This provision responds very much to a Chadian demand to give a legal framework to extraditions of Chadian rebels to Chad, which had already taken place in the past – including from Niger and Sudan, in 2017 and 2018 respectively. While diverging interests reportedly prevented strong practical commitments, there were some common interests, such as the similar Chadian and Sudanese priorities to prevent their respective (and sometimes allied) rebellions to find support in Libya, and the Nigerien concerns about the presence of Chadian and Sudanese armed groups on its territory.
The implementation of border controls and anti-smuggling operations in Niger and Sudan has resulted in the diversification of migration and smuggling routes in the region. One effect of anti-migration policies in Niger, for example, has been the push of West African migrants toward Chad. Although no reliable figures are available, the numbers of West Africans, in particular Malians and Senegalese, crossing Chad into Libya appear to have increased in 2017-18.
Our interviews with newly arrived migrants in Europe and migrants and smugglers in Chad and Niger (see Appendix for this study’s methodology) confirm that migration routes have diversified. Some migrants travelled to Chad after being arrested in Niger and expelled. In March 2018, for example, H.S., a Burkinabe migrant, reached the Chadian capital, N’Djaména, by road from Niger. Prior to this, on his way to Libya, he had been arrested in Agadez by the Nigerien police and imprisoned for two days. He had then been given three days to leave Agadez, and threatened, if he did not comply, with a five-year prison sentence. From N’Djaména, he was planning to travel north towards Libya.
Other West Africans now travel through Nigeria and Cameroon to N’Djaména before they head north to Faya. Others cross the Niger-Chad border, either north of Lake Chad, toward Mao, or further north, to reach the Tibesti Mountains at the border with Libya. Some even cross Chad all the way to the Chad-Sudan border, or even enter Sudan, to use routes going from there to Libya. A migrant smuggler in Tina, on the Chad-Sudan border, explained: ‘Some West African migrants who have been blocked in Niger try their luck here.’ There are also reports of an increase in Sudanese smugglers in Agadez itself, who have come to organise the journeys of West African migrants through Chad and Darfur.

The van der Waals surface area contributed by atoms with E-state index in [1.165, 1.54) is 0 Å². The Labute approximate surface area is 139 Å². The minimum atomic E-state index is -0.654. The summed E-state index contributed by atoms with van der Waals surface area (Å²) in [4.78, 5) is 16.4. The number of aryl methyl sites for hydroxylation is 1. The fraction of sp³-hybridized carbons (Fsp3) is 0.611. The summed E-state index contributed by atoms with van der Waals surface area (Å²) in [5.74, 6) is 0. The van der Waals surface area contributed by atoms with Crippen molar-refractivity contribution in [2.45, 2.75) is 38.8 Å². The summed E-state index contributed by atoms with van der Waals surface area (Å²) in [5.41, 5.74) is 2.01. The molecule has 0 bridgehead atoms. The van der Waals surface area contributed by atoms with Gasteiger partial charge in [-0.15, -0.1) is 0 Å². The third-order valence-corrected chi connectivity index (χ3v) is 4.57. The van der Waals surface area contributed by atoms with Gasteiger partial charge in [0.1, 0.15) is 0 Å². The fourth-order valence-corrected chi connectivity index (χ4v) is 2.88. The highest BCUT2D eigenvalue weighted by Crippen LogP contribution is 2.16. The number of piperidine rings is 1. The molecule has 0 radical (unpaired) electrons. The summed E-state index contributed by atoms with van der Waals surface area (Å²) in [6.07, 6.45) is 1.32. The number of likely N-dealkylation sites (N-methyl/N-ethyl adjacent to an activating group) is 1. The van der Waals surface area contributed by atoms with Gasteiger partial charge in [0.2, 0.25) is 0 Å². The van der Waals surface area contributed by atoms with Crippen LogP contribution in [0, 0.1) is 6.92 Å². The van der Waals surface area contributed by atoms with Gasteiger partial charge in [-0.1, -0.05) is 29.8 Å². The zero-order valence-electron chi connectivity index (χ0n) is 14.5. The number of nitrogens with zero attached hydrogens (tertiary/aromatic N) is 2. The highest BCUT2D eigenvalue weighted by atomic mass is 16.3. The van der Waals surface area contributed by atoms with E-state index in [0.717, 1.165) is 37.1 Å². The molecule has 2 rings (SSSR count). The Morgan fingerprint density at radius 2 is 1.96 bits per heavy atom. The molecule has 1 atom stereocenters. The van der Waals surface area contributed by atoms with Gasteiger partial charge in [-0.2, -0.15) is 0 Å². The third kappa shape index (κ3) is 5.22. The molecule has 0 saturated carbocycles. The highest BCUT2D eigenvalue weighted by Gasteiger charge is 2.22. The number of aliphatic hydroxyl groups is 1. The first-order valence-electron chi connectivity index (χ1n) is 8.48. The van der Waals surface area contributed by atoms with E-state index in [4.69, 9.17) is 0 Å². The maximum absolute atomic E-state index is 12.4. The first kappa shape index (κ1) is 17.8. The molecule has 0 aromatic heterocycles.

In a similar vein, the increase in border controls on the direct routes from Sudan to Libya has resulted in a number of migrants now first crossing the Sudan-Chad border before heading to Libya through Chadian territory. Since 2017, it reportedly became the most important route between Sudan and Libya. Old and new routes between Chad and Libya have recently been used by migrants not only from Sudan but, more unusually, from the entire Horn of Africa. Ethiopian migrants interviewed in Tina, on the Chad-Sudan border, in March 2018, explained: ‘In January, we left Khartoum for Tina because we were informed that this route is easier than the direct route from Khartoum to Libya, on which there are many controls.’ Some migrants decide to travel through Chad after being intercepted at border controls in Sudan; one who did so was Y.A., a Sudanese asylum seeker, who reached Tina after being arrested and tortured for ransom by Sudanese government-backed militia forces in charge of controls in the border regions with Libya and Egypt.
In recent years, notably as a result of anti-migrant policies in both Niger and Sudan, Chad has become a new transit country for both West African and East African migrants. Migrants from countries such as Senegal, Mali, Liberia, Somalia and Eritrea, who were rarely seen in Chad in the past, are now crossing the country towards Libya. It does not appear that Chad has become the next big migration hub, but the growing number of migrants passing through Chad does show that nationally focused migration policies tend to result in the displacement of routes rather than in stopping migration completely. This may have important consequences for the stability of neighbouring countries caught unaware by such dynamics, as the case of Darfurian refugees in Agadez (discussed below) illustrates.
Since December 2017, there has been an unexpected influx of Sudanese in Agadez, reaching close to 2,000 people in May 2018. Most are Darfurians coming from southern Libya. Some also came through Chad, from Darfur itself, from Darfur refugee camps in Chad, or from gold mines in northern Chad. Those who came through Chad include the wives and children of men who had come earlier from Libya. Most of those Sudanese were moving through Libya or Chad, and its seems their movements were redirected to Agadez by UNHCR’s presence there, particularly with the opening of ‘guesthouses’ in January, and more crucially with the possibility that asylum seekers evacuated from Libya would be resettled in Europe.